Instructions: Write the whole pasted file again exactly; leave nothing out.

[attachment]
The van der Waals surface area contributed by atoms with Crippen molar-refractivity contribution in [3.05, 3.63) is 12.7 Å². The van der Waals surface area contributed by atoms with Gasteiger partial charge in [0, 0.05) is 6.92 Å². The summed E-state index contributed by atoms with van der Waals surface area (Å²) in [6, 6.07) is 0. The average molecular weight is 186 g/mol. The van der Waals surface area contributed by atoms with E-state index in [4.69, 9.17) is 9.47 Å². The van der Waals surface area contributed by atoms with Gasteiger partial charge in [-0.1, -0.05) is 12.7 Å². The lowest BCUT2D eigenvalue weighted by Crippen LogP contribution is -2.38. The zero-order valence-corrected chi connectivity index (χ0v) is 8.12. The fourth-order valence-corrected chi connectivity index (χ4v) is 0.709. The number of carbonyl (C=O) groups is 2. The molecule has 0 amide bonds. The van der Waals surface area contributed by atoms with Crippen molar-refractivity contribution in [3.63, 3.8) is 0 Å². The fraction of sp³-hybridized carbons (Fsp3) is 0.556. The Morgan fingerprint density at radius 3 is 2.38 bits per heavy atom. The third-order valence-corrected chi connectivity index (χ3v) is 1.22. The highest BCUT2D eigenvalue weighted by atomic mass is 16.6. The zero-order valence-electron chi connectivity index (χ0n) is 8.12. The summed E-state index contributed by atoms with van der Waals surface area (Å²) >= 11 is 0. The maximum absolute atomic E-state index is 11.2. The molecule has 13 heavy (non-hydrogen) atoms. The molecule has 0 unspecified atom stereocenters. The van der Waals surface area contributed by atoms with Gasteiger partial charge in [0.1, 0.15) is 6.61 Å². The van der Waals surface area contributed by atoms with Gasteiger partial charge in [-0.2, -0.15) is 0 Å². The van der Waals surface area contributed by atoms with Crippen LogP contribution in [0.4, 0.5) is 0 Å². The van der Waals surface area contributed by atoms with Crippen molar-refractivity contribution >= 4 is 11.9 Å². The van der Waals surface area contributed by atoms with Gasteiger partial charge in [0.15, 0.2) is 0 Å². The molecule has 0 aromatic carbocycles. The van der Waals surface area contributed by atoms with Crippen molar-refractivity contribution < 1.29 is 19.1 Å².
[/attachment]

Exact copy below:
The van der Waals surface area contributed by atoms with Crippen molar-refractivity contribution in [3.05, 3.63) is 12.7 Å². The van der Waals surface area contributed by atoms with Gasteiger partial charge in [0, 0.05) is 6.92 Å². The summed E-state index contributed by atoms with van der Waals surface area (Å²) in [6, 6.07) is 0. The average molecular weight is 186 g/mol. The van der Waals surface area contributed by atoms with E-state index in [4.69, 9.17) is 9.47 Å². The van der Waals surface area contributed by atoms with Gasteiger partial charge in [-0.1, -0.05) is 12.7 Å². The lowest BCUT2D eigenvalue weighted by Crippen LogP contribution is -2.38. The zero-order valence-corrected chi connectivity index (χ0v) is 8.12. The fourth-order valence-corrected chi connectivity index (χ4v) is 0.709. The number of carbonyl (C=O) groups is 2. The molecule has 0 amide bonds. The van der Waals surface area contributed by atoms with Crippen molar-refractivity contribution in [3.63, 3.8) is 0 Å². The fraction of sp³-hybridized carbons (Fsp3) is 0.556. The Morgan fingerprint density at radius 3 is 2.38 bits per heavy atom. The third-order valence-corrected chi connectivity index (χ3v) is 1.22. The highest BCUT2D eigenvalue weighted by atomic mass is 16.6. The zero-order valence-electron chi connectivity index (χ0n) is 8.12. The summed E-state index contributed by atoms with van der Waals surface area (Å²) >= 11 is 0. The maximum absolute atomic E-state index is 11.2. The molecule has 13 heavy (non-hydrogen) atoms. The molecule has 0 unspecified atom stereocenters. The van der Waals surface area contributed by atoms with Gasteiger partial charge in [0.1, 0.15) is 6.61 Å². The van der Waals surface area contributed by atoms with Gasteiger partial charge in [-0.2, -0.15) is 0 Å². The van der Waals surface area contributed by atoms with Crippen LogP contribution in [0.4, 0.5) is 0 Å². The van der Waals surface area contributed by atoms with Crippen molar-refractivity contribution >= 4 is 11.9 Å². The van der Waals surface area contributed by atoms with Gasteiger partial charge in [0.15, 0.2) is 0 Å². The molecule has 0 aromatic carbocycles. The van der Waals surface area contributed by atoms with Crippen molar-refractivity contribution < 1.29 is 19.1 Å².